I don’t read many film critics nowadays; I try to avoid reading too much about a film before seeing it. I don’t like film blogs, on the whole, because the writers go on and on, and life’s too short. In retrospect, it was useful having to write 200-word reviews for Time Out in the 1980s. Today’s bloggers have no concept of being edited for space, and consequently they don’t edit themselves.
If your novels were to be made into films who would direct them?
On the strength of Let the Right One In I would plump for Tomas Alfredson, since that’s pretty much a perfect book-into-film adaptation. Plus it was set in the 1980s, like Suckers. Though you’d probably have to get John Ajvide Lindqvist (who adapted his own novel) to do the screenplay. Not sure how they’d get on with the London settings; maybe they could transpose the story to Stockholm.Otherwise, I would go for Edgar Wright, who showed with Shaun of the Dead that he knows how to balance comedy with horror. Before Doomsday I might have considered Neil Marshall as too, but Doomsday was such a huge disappointment after Dog Soldiers and The Descent.
Christopher Smith’s another possibility – he seems to be getting better with each film; wasn’t keen on Creep (though since it pays homage to Death Line, at least it proves he’s aware of his heritage), but I really liked his last one, Triangle. Also, I’m keeping an eye on Steve Bendelack; I liked The League of Gentlemen’s Apocalypse a lot more than most, and was impressed by Mr Bean’s Holiday – and I HATE Mr Bean.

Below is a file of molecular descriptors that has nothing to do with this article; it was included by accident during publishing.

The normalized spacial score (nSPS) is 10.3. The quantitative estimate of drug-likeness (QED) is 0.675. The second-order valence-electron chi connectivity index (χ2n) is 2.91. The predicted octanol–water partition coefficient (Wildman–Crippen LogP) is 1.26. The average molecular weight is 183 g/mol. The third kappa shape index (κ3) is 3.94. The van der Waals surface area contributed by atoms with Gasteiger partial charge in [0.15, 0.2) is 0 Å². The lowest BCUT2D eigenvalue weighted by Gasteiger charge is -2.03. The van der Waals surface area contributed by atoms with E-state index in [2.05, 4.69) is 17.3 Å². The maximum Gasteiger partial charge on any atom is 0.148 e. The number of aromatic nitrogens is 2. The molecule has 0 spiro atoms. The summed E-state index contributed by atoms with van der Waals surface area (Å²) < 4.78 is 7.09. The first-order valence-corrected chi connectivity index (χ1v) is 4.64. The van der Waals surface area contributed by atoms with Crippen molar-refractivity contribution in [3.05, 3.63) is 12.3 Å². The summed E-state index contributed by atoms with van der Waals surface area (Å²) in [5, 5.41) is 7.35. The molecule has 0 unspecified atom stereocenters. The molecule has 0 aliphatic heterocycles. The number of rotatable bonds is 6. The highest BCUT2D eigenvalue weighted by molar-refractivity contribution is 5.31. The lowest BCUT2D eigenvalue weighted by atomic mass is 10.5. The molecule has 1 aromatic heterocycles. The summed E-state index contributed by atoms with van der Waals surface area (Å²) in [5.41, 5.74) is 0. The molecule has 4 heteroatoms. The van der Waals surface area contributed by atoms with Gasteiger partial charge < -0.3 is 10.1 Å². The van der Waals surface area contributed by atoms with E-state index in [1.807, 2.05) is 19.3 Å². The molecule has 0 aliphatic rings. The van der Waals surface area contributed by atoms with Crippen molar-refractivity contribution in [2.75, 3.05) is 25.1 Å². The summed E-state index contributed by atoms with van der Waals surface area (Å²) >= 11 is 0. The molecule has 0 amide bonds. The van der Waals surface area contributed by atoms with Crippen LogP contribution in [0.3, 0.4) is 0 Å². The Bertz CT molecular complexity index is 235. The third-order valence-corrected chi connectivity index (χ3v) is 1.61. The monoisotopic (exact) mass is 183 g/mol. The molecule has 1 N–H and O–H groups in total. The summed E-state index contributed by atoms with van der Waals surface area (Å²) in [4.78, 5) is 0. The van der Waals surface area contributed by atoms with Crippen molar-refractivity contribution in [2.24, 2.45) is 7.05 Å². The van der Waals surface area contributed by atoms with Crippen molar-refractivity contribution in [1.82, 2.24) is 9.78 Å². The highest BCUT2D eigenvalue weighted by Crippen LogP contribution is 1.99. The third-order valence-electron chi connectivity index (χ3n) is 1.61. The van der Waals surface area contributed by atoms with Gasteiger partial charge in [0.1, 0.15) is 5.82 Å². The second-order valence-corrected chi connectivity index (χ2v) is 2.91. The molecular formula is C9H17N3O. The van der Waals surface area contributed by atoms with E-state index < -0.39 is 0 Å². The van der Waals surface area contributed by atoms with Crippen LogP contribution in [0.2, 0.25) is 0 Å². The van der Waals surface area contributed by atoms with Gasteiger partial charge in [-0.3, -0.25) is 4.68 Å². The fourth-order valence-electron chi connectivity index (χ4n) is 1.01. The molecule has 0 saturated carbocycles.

What’s on the cards for you in 2010?
Blood, sweat and tears. It’s not a terrific time to be a journalist or writer. I’m still getting freelance work, thank God, but my income has effectively been slashed in half and I’m struggling to pay the bills, which doesn’t leave much time for personal projects.In a perfect world, I would like to finish at least two of the three novels I’m working on, even if there’s not much prospect of getting them published by traditional means: a sequel to Suckers- Vampire Island, a teenage vampire saga which I started writing as a riposte to Twilight, and a devil-baby novel called The Coming Thing, which I finished years ago, but which needs rewriting. I have a great idea for a short film I’d like to develop. I recently started my own blog, and I’d like to try and make some even shorter films to post on that, perhaps finding a way of combining writing, film and photography to tell a story. Preferably a ghost story, or one about vampires. But I haven’t had a holiday since 2006. I’d like to take one of those in 2010.
You can read the first two chapters of Vampire Island at Anne Billson’s blog MULTIGLOM is here and: http://multiglom.blogspot.com/
MINICRIX is her film review database here: http://minicrix.blogspot.com/2010/01/sa-sy.html
You can buy her books here: http://stores.lulu.com/billson
And here: http://www.amazon.co.uk/exec/obidos/search-handle-url?_encoding=UTF8&search-type=ss&index=books-uk&field-author=Anne%20Billson
(This interview was previously at PULP METAL MAGAZINE )